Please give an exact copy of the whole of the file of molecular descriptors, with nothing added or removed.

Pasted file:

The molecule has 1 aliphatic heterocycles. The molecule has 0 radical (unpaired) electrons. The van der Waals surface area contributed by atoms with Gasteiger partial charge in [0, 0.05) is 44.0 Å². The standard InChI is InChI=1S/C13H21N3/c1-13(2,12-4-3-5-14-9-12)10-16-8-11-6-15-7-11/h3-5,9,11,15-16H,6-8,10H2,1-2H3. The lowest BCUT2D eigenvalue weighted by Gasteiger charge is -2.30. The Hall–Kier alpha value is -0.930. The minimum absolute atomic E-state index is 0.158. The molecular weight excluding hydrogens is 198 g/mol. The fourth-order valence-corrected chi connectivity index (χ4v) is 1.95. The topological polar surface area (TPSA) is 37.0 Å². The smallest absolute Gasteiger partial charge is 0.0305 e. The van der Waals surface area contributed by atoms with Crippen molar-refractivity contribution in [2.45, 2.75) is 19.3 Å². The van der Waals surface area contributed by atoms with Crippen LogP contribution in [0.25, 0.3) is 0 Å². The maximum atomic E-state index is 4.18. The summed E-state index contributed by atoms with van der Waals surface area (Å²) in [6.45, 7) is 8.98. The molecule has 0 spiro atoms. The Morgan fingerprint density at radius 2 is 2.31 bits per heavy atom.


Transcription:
The molecule has 1 aliphatic heterocycles. The molecule has 0 radical (unpaired) electrons. The van der Waals surface area contributed by atoms with Gasteiger partial charge in [0, 0.05) is 44.0 Å². The standard InChI is InChI=1S/C13H21N3/c1-13(2,12-4-3-5-14-9-12)10-16-8-11-6-15-7-11/h3-5,9,11,15-16H,6-8,10H2,1-2H3. The lowest BCUT2D eigenvalue weighted by Gasteiger charge is -2.30. The Hall–Kier alpha value is -0.930. The minimum absolute atomic E-state index is 0.158. The molecular weight excluding hydrogens is 198 g/mol. The fourth-order valence-corrected chi connectivity index (χ4v) is 1.95. The topological polar surface area (TPSA) is 37.0 Å². The smallest absolute Gasteiger partial charge is 0.0305 e. The van der Waals surface area contributed by atoms with Crippen molar-refractivity contribution in [2.45, 2.75) is 19.3 Å². The van der Waals surface area contributed by atoms with Crippen LogP contribution in [0.25, 0.3) is 0 Å². The maximum atomic E-state index is 4.18. The summed E-state index contributed by atoms with van der Waals surface area (Å²) in [6.45, 7) is 8.98. The molecule has 0 spiro atoms. The Morgan fingerprint density at radius 2 is 2.31 bits per heavy atom.